As per the government’s own list, some of the hospitals that have received supplies include LHMC, Safdarjung, RML, AIIMS, DRDO, ITBP, NITRD and two in Moti Nagar and Pooth Kalan in Delhi — essentially hospitals under the Central government. PGI Chandigarh, AIIMS and DRDO hospitals in different states, JIPMER Puducherry; Railways; ICMR; CGHS hospitals are among the other beneficiaries as mentioned in the list, with no notable hospitals in some of the worst-affected states like Maharashtra, though included in the list of beneficiary states.

But answers are not forthcoming so far — on the exact nature of distribution, any allocation proposed so far to state governments, private hospitals and smaller clinics gasping for breath; requests received by foreign missions from NGOs and states and the Centre’s plan to act on them.

“Do I know what resources are being allocated and since when? I do not know, simply because there is no transparency from GOI,” says Priyanka Chaturvedi, Rajya Sabha MP and Deputy Leader of the Shiv Sena. She added:

“When you have 1,26,000 vials of Remdesivir lying there from 25 April, some as part of USAID, why has it not gone to the critical areas? Why was it not identified that as soon as these come from the Indian Red Cross and HLL, why was the Health Ministry taking one week to put SOPs in place? When time is of criticality you cannot take one week to put these in place. It is absolutely unforgivable that it took you so long to decide.”

What States Are Claiming About Central Assistance

A highly-placed official in the Andhra Pradesh government stated that as of 4 May late evening, no central assistance had reached the state which has made specific requests for O2 concentrators and oxygen delivery equipments (bipaps, tubes, valves, ventilators, N95 masks) and more importantly, increased vaccine dosages.

An official said, on condition of anonymity, pointing to the sizeable diaspora from AP and Telangana which could have been leveraged in this crisis:

“We have not received any foreign aid supplies on ground yet. Have not seen anything coming to Andhra Pradesh so far. We have, in fact, now directly started reaching out to foreign organisations to bypass the Centre.”
The Andhra Pradesh Cabinet has meanwhile decided to import cryogenic tanks through Singapore.

Speaking from New York, Mukesh Aghi, President and CEO of the non-profit USISPF (US-India Strategic Partnership Forum) also underlined that while they are shipping all relief assistance under the aegis of the Red Cross, they are exploring NGOs and local partners with ‘strong distribution networks on the ground’, to be able to send out some shipments of relief supplies directly to states requesting for the same.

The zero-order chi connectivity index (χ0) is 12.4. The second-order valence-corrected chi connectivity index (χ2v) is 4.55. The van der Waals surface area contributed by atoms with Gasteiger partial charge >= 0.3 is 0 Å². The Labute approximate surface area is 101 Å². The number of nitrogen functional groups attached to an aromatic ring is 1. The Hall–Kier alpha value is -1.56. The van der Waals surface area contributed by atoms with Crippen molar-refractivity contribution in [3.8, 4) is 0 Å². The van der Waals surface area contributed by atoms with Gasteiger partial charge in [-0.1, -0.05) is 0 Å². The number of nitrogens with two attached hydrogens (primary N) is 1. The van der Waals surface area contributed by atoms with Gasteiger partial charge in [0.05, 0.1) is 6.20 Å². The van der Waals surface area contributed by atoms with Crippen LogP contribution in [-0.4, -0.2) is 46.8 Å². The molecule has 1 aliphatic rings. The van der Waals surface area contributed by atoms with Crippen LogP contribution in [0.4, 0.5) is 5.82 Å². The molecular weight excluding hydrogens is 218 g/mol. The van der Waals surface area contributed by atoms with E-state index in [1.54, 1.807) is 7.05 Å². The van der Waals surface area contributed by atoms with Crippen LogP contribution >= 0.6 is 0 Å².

The USISPF has so far shipped 1,000 oxygen concentrators to India with a commitment to send 25,000 more in May.

In some cases like oxygen concentrators from Germany, the equipments have been delivered to RML, Safdarjung hospitals in Delhi and AIIMS Jhajjhar. While in the case of 8 large oxygen generation plants from France, that require a 15 square metre room in a hospital to supply the needs of 250 hospital beds, the embassy facilitated liaising with local distributors of the French manufacturers and the hospitals where the units were installed in a week’s time.

“If allocations have not even moved, it is criminal,” said an individual working closely with USAID, adding that though mum officially, the aid agency is ‘cagey’ about who are the eventual recipients.

‘Would be Good to Have One Centralised System’

Asked about any tracking website for the assistance being sent through US taxpayers’ money to India, the State Department Deputy Spokesperson Jalina Porter struck a measured tone last week. “As far as a specific website when it comes to tracking is concerned, we have nothing to read out or announce at this time.”

Porter said on 4 May:

“I’ll just repeat that the United States has provided more than USD 100 million in assistance to India through the US Agency for International Development. Now, when it comes to distribution, it was actually at the request of the Government of India that USAID provided these urgently-needed supplies to the Indian Red Cross, and that was just to ensure that they’re reaching those who are most in need and as fast as possible. So, for anything beyond that, we’d have to refer you to the Government of India.”
“Setting up structure and organisation is always challenging, and coordination is important,” said the envoy of a donor country posted in Delhi.

The ambassador added:

“Think ahead, take stock of what you have. Would be good to have one centralised system to receive and distribute foreign aid.”

The Union Health Ministry — which is the decision-making authority on the allocations — is yet to respond to specific queries raised by the media, or offer any transparent dashboard. For now, more questions than answers remain.

“It is a critical point — the lack of transparency, growing black marketing — these are issues important for the reputation of India,” stressed a foreign envoy.

(Smita Sharma is an independent journalist and tweets at @Smita_Sharma. This is a report and analysis. The views expressed above are the author’s own. The Quint neither endorses nor is responsible for them.)